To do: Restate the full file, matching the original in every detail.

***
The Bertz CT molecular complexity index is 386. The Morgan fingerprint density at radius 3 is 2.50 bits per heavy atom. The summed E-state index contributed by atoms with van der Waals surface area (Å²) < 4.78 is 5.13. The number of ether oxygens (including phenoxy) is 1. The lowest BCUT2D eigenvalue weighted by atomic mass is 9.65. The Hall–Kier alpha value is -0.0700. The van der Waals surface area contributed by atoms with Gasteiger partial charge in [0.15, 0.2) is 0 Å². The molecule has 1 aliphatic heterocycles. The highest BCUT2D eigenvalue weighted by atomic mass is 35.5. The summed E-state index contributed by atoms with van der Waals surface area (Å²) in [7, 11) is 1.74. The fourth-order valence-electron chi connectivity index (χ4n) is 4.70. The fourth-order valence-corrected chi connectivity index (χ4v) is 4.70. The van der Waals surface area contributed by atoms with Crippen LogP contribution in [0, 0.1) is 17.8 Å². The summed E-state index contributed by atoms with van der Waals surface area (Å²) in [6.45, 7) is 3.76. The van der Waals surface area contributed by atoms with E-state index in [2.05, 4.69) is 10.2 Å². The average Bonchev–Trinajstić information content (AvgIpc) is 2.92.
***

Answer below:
The Bertz CT molecular complexity index is 386. The Morgan fingerprint density at radius 3 is 2.50 bits per heavy atom. The summed E-state index contributed by atoms with van der Waals surface area (Å²) < 4.78 is 5.13. The number of ether oxygens (including phenoxy) is 1. The lowest BCUT2D eigenvalue weighted by atomic mass is 9.65. The Hall–Kier alpha value is -0.0700. The van der Waals surface area contributed by atoms with Gasteiger partial charge in [0.15, 0.2) is 0 Å². The molecule has 1 aliphatic heterocycles. The highest BCUT2D eigenvalue weighted by atomic mass is 35.5. The summed E-state index contributed by atoms with van der Waals surface area (Å²) in [7, 11) is 1.74. The fourth-order valence-electron chi connectivity index (χ4n) is 4.70. The fourth-order valence-corrected chi connectivity index (χ4v) is 4.70. The van der Waals surface area contributed by atoms with Crippen LogP contribution in [0, 0.1) is 17.8 Å². The summed E-state index contributed by atoms with van der Waals surface area (Å²) in [6.45, 7) is 3.76. The van der Waals surface area contributed by atoms with E-state index in [2.05, 4.69) is 10.2 Å². The average Bonchev–Trinajstić information content (AvgIpc) is 2.92.